“I don’t want us to come to these meetings without a clear sense of where we are going to be this year” in terms of the council’s goals and objectives for 1999, Mayor Jardim explained.
Council members agreed that planning for the construction of a multitiered parking deck would be the major issue facing the governing body.
“We recognize we have a shortage of supply” of parking spaces, explained Third Ward Councilman Neil F. Sullivan, Jr., noting that the council has realized it needs to regulate the current parking system, while also adding additional spaces.
Town Administrator Edward A. Gottko indicated that the most viable locations for a deck, at this point, appear to be at North and Central Avenues, behind the Rialto Theatre on
Central Avenue, or behind The Gap store on East Broad Street.
Third Ward Councilman John J. Walsh viewed the selection of where to build a deck as the biggest task for the council, even above financing such a facility.
Second Ward Councilman James J. Gruba said the final solution for creating additional parking spaces might come from surface, or groundlevel, parking as opposed to a garage.
A consultant would be asked to provide estimates on how much it would cost to build such a facility, to operate it, and what the town could anticipate receiving in revenue generated from a deck.
“We have a lot of ideas, but we don’t have a lot of specifics,” explained Mr. Gottko.
He said the council needs to decide on the number of spaces the deck would have, as well as other pertinent information.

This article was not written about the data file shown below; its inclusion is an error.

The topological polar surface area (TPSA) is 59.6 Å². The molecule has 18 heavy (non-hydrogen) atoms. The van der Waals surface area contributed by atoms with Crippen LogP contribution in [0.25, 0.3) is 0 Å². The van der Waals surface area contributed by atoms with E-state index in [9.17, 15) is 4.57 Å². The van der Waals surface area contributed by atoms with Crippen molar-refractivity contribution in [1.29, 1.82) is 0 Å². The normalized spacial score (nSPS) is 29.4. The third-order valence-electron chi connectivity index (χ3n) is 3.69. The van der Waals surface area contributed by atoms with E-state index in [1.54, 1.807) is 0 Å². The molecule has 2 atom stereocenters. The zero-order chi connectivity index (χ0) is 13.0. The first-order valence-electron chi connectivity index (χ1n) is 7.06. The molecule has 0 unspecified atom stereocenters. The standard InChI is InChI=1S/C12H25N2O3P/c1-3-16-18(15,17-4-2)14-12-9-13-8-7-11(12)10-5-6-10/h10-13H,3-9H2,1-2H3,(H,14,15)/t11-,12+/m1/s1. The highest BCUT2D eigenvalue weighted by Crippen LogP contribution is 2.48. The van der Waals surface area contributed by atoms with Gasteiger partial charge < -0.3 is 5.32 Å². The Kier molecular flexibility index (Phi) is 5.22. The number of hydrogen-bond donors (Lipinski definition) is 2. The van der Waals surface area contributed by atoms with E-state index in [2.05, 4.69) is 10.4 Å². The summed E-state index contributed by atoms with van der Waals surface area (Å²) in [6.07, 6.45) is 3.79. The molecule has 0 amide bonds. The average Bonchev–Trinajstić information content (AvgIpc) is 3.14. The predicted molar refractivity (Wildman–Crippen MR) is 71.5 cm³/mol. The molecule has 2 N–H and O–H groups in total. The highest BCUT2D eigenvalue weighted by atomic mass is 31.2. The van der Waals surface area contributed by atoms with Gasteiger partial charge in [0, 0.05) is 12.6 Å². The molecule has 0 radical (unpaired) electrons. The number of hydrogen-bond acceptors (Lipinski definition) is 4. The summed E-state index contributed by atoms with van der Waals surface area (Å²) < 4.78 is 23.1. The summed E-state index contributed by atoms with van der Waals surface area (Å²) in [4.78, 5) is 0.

In terms of a jitney service, Mr. Gottko noted there that there are currently no plans for the Westfield/ Mountainside Chapter of the American Red Cross to operate a program of this kind.
He said the organization, which reportedly had been considering running a jitney service, was concerned about ridership.
Mr. Gottko noted that the Red Cross would only be interested in providing transportation for senior citizens if it did operate such a program.
If jitney service is to become a reality as a transportation mode to the downtown for commuters as well as seniors, Mayor Jardim said the council will have to fund a portion of the costs in the municipal budget to cover labor expenses.
Councilman Walsh said the governing body first needs to ensure that a jitney service is “appropriate” for Westfield before moving ahead with any specific plans.
While Mayor Jardim has proposed that a jitney bus service be operational by January 1, 2000, Councilman Sullivan said he would like such service initiated by Labor Day.
Mayor Jardim said the council may want to take a look at current restrictions imposed by the town for the operation of a private taxi service in the municipality in terms of fees charged.
“One of the nails in the last agreement (for a taxi service) was insurance costs,” explained Councilman Gruba, now in his eighth year on the governing body.
In terms of changes in the Public Works Department, officials said the department will be reorganized to focus on “front end services” the department offers, such as the processing of building permits.
Also, the processing of complaints received by the Public Works and Building Department will be computerized, with an effort made to better track and respond to such complaints.
Other areas on which Mayor Jardim has asked the council to move forward are pedestrian safety improvements, providing better programming on Westfield’s local cablevision access channel, TV36, and a renewed effort to “breathe new life” into the neighbor hood preservation program in and
around Cacciola Place and Central Avenue on the south side.
The initiative suffered a setback when the state changed the criteria for the program just as Westfield was making its application.
In terms of TV36 programming, currently organized by the school district, the Mayor indicated he favors including funds for a parttime employee in the budget to help the effort move forward.
Mayor Jardim also said he would be interested in the town starting a “Youth in Government Day” program, whereby high school students would run a council meeting by playing the roles of mayor, council members and officials. Similar programs are offered by the Union County Freeholders and the Scotch Plains Township Council.